It is not known if EGDT further increases mortality compared with sick controls without EGDT due to effect heterogeneity that is determined by disease severity (Figure 1). In order to test EGDT for effect modification and treatment interactions, survival outcomes in the Protocolized Care for Early Septic Shock (ProCESS) trial were analyzed in relation to inflammatory, coagulation, oxidative stress, and tissue hypoxia biomarkers measured in patients enrolled (19). Whereas protocol-based resuscitation had no effects on baseline coagulation, oxidative stress, and tissue hypoxia biomarkers, patients with lower baseline concentrations of inflammatory biomarkers seemed to benefit from it. This raises the possibility that EGDT may prove to be harmful to patients with high disease severity and elevated biomarkers of inflammation (19).
Other biomarkers not yet sufficiently investigated in association with effect heterogeneity of EGDT may be important as well. Thus, it is known from acute respiratory failure of ARDS patients with or at risk for the syndrome after new onset of fever that hypoalbuminemia may be of greater value than C-reactive protein in predicting and monitoring the severity and course of disease (20). In patients with ARDS, low levels of aldosterone, a marker of effective circulating volume, may identify those in whom restrictive ﬂuid management can contribute to survival benefit (21).
Sepsis, severe sepsis, and septic shock represent increasingly severe systemic inflammatory responses to infection and may be complicated by acute respiratory failure. EGDT of sepsis and septic shock could benefit patients with low disease severity; the fixed bundle protocol approach to treating patients with severe disease might well turn out to be harmful (22). Patients with high disease severity may, therefore, require a more individualized and flexible resuscitation approach.
Effect modification by disease severity of therapies targeting sepsis-induced organ and immune dysfunction has long been investigated (23). It has been reported, for instance, that sepsis patients with high disease severity and high risk of death, with or without bleeding complications, may benefit from treatment with high-dose antithrombin III, with an even higher survival advantage if no heparin is administered concomitantly (24). EGDT may be another therapeutic intervention whose efficacy and safety will depend on particular pathophysiological and pharmacological mechanisms related to disease severity (22). In patients with acute lung injury with a more permeable endothelium, for instance, liberal fluid administration can exacerbate organ dysfunction, and lead to the development of acute respiratory failure from ARDS, whereas a conservative approach to fluid management can improve lung function without jeopardizing the function of non-pulmonary organs (25). The work by Marik et al. (7) confirms uncertainties in hemodynamic management of sepsis and high disease severity, when the self-reinforcing pathophysiologic processes involved in sepsis may adversely interact with pharmacodynamic properties of fluid therapies. Such undesired interaction may cause, among others, endothelial injury resulting in activation of monocytes and granulocytes, endothelial barrier breakdown, immunothrombosis, and disseminated intravascular coagulation (26,27). In order to enhance the prospects of therapeutic efficacy for new treatment strategies, the use of clinical and biological criteria to select and phenotype patients with sepsis for clinical trials thus reducing patient heterogeneity will need to be improved.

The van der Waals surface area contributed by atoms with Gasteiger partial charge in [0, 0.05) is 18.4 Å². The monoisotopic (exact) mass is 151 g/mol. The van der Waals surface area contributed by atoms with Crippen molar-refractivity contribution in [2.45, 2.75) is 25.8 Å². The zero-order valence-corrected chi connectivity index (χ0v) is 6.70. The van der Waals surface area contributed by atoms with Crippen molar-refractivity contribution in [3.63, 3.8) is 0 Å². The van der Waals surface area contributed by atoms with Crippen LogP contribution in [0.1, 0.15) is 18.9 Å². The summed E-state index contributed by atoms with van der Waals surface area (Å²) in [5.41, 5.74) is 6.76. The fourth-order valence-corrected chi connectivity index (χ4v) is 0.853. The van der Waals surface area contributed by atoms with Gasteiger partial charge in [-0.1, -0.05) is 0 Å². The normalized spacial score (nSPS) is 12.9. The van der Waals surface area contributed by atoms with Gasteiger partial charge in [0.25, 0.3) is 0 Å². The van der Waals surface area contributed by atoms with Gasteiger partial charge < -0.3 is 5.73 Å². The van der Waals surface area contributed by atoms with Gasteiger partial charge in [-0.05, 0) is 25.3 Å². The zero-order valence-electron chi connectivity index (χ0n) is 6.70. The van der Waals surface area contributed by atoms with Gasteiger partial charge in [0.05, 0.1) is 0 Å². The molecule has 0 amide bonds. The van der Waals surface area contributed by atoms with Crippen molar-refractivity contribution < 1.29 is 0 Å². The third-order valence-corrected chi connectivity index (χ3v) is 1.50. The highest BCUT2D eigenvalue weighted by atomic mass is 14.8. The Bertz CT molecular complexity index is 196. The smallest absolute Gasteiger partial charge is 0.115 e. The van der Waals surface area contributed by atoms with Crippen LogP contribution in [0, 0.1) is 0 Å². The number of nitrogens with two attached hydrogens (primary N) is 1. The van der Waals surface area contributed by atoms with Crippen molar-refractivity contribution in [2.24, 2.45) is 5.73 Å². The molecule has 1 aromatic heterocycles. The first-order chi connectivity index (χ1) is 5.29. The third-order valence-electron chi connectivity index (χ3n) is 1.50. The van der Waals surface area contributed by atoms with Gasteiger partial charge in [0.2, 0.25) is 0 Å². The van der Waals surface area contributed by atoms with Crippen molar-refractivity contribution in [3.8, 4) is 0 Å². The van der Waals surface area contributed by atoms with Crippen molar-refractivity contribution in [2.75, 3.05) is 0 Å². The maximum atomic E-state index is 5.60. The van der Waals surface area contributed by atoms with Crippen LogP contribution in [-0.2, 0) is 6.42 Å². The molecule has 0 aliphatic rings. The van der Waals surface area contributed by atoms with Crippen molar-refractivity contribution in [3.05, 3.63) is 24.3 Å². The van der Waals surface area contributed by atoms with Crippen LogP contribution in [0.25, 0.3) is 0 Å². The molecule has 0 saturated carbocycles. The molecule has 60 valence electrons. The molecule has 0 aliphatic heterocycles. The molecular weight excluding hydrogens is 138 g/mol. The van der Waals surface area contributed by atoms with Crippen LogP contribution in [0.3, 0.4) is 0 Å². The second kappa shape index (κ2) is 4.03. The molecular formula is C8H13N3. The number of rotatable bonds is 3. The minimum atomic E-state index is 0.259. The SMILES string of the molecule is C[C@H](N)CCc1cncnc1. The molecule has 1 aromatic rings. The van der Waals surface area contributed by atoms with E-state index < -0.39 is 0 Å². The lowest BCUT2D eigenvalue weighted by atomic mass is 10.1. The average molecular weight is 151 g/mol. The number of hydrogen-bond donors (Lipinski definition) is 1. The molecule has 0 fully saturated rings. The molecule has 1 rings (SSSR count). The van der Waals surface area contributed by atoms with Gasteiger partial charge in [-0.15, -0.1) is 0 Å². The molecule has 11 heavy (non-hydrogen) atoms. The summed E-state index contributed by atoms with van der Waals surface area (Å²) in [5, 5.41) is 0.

The authors wish to thank Rajam Csordas for critical reading.
Provenance: This is an invited Editorial commissioned by Section Editor Dr. Zhiheng Xu (State Key Laboratory of Respiratory Disease, Guangzhou Institute of Respiratory Disease, Department of Intensive Care, The First Affiliated Hospital of Guangzhou Medical University, Guangzhou, China).
Conflicts of Interest: CJ Wiedermann has received lecture fees and/or travel cost reimbursements from the Plasma Protein Therapeutics Association (PPTA), Kedrion, CSL Behring, Grifols and Baxter, and remuneration for consulting from CSL Behring, Grifols, and Daiichi Sankyo. S Dunzendorfer has no conflicts of interest to declare.